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Delaware is first to OK full-service casino gambling -- online

June 28, 2012|By David Zucchino
  • A roulette table awaits gamblers at Revel in Atlantic City, N.J.
A roulette table awaits gamblers at Revel in Atlantic City, N.J. (Wayne Parry / Associated…)

If you love casino gambling and live in Delaware,  it won’t be long before you’ll no longer have to make your way to one of the state’s three casinos. By 2013, due to a bill signed into law Thursday, people in Delaware will be free to play slots and roulette on their computers -- and probably on their smartphones too.

The tongue-twisting Delaware Gaming Competitiveness Act, signed by Democratic Gov. Jack Markell, makes Delaware the first state to allow full-service online casino gambling, the News Journal of Wilmington, Del., reports. The vote was close, with strong opposition from lawmakers who fear the law will only add to the social costs associated with gambling.

But the bill’s backers say online casino gambling is necessary to help tiny Delaware compete with casinos in its larger neighbors, Pennsylvania and Maryland.  They said provisions in the law for geo-location software will ensure that only people in Delaware are allowed to participate. Federal law limits online gambling to people within a state’s borders.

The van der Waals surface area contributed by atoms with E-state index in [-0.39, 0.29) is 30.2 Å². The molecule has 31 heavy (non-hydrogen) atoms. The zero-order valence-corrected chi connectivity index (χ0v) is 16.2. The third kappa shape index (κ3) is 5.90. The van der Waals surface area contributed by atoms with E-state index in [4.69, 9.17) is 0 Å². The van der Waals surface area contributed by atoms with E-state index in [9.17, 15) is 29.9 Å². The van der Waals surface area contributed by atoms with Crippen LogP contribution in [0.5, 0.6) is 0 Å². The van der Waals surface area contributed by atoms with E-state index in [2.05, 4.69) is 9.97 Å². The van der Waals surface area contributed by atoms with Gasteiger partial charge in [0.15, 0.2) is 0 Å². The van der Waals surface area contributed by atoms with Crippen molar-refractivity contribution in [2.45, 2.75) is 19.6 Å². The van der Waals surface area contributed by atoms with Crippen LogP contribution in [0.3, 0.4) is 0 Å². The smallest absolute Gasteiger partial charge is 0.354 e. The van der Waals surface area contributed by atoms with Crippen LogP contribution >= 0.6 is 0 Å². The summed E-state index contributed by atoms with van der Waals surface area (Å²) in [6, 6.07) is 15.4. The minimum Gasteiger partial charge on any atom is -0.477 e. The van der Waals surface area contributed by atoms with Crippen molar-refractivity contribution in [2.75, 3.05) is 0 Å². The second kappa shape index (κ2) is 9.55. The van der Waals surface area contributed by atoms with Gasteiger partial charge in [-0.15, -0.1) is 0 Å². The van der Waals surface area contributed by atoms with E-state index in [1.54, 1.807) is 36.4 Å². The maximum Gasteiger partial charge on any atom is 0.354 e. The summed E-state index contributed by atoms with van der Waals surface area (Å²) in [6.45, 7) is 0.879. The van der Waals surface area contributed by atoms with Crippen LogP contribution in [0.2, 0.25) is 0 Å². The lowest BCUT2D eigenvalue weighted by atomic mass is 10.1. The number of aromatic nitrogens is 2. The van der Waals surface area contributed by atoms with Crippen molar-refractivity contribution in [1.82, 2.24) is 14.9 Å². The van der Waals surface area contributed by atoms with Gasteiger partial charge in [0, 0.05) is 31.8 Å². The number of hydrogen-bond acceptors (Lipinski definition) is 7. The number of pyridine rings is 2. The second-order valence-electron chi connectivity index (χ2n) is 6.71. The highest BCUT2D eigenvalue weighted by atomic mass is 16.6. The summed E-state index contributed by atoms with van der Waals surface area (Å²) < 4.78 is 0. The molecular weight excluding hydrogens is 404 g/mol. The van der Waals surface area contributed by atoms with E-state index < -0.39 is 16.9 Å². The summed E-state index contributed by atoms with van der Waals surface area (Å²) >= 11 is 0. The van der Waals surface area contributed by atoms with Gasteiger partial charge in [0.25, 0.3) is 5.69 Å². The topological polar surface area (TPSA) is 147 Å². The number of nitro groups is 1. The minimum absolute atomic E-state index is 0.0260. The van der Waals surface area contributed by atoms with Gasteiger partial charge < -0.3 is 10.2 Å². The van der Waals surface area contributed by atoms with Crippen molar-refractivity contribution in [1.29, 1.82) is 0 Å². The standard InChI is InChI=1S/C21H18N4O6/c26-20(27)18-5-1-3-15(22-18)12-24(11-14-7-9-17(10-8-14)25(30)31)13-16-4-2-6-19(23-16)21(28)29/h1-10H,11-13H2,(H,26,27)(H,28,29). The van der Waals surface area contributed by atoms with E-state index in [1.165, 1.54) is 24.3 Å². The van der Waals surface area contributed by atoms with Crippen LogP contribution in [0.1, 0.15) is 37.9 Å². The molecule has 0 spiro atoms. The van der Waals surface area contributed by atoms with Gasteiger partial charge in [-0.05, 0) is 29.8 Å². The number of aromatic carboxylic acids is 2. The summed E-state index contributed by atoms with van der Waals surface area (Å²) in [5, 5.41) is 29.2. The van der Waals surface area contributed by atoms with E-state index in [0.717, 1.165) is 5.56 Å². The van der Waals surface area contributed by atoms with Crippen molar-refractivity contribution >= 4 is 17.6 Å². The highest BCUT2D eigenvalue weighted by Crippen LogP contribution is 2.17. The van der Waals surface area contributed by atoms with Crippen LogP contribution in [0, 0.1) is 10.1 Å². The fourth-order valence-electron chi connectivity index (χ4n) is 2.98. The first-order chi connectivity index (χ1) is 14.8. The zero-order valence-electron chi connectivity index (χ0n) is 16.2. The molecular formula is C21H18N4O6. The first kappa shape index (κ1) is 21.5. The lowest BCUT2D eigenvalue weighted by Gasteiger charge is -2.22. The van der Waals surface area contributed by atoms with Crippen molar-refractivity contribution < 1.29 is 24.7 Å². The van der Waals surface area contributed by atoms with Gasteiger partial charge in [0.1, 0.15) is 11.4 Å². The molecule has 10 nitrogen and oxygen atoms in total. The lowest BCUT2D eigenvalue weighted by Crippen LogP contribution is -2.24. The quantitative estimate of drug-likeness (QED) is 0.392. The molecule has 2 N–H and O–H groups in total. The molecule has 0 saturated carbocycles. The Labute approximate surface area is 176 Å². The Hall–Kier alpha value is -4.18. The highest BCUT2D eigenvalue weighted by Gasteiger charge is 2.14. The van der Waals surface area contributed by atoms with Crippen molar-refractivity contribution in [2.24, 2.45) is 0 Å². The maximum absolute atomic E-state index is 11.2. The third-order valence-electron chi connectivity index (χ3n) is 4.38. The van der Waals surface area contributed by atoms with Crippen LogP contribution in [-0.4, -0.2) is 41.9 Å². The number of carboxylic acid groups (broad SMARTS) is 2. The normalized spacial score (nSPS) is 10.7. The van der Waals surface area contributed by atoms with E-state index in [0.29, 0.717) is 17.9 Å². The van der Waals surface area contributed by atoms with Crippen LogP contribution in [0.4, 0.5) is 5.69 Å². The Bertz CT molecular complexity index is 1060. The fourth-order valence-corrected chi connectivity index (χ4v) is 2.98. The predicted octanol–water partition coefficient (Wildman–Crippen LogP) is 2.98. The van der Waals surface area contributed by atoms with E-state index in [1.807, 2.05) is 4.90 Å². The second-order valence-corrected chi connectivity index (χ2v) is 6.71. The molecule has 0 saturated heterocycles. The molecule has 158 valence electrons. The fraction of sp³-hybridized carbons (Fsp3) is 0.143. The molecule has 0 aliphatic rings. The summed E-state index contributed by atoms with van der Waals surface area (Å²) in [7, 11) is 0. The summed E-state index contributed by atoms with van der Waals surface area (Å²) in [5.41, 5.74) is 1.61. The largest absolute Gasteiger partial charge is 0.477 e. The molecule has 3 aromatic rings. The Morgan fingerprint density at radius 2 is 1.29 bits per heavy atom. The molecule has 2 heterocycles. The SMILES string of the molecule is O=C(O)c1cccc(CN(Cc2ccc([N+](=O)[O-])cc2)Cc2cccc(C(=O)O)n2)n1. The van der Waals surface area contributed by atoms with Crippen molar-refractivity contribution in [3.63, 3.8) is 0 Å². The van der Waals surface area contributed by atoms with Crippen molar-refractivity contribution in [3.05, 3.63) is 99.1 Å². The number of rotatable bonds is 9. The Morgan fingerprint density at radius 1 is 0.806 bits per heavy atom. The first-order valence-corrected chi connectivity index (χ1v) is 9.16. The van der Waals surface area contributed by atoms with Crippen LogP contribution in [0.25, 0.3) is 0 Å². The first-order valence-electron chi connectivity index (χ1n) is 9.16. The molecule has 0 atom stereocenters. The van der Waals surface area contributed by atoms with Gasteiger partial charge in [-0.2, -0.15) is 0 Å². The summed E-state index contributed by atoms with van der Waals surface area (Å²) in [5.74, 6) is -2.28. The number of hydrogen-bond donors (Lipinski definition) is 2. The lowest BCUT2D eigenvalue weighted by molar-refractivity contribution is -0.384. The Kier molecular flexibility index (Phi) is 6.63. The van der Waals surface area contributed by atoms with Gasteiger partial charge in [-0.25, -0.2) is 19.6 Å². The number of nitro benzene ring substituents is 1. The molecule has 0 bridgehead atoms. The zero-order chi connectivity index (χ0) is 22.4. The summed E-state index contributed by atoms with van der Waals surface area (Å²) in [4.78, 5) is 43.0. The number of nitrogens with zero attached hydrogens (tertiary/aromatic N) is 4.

Casino games will be available to Delaware residents through the websites of the state’s casinos, with betting controlled and monitored by the state Lottery Office.  The state hopes to provide online casino gambling by 2013, with access also available via computer tablets and smartphones. (Office workers should probably check with the boss before laying casino bets on the office computer.)

Passage of the bill follows a Justice Department legal interpretation last year allowing states to offer online gambling within their borders.

Markell said the law will protect and promote jobs in the state’s casino industry.

"We’re talking about a couple thousand jobs,’’ the governor said. "The competitive landscape for this industry has changed dramatically.’’

Delaware’s casinos employ about 2,500 people and gambling generates about $250 million a year in state taxes, according to the News Journal. The state’s Department of Finance estimates that the new law will generate an additional $7.75 million for Delaware in fiscal 2013.

Delaware also plans to sell lottery tickets on a state-run website. Other states already sell lottery tickets online, and Nevada is considering online poker games.

"We can help protect the jobs and this revenue source for our state,’’ said Delaware Senate President Pro Tem Anthony DeLuca, who sponsored the bill in the state Senate.

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david.zucchino@latimes.com

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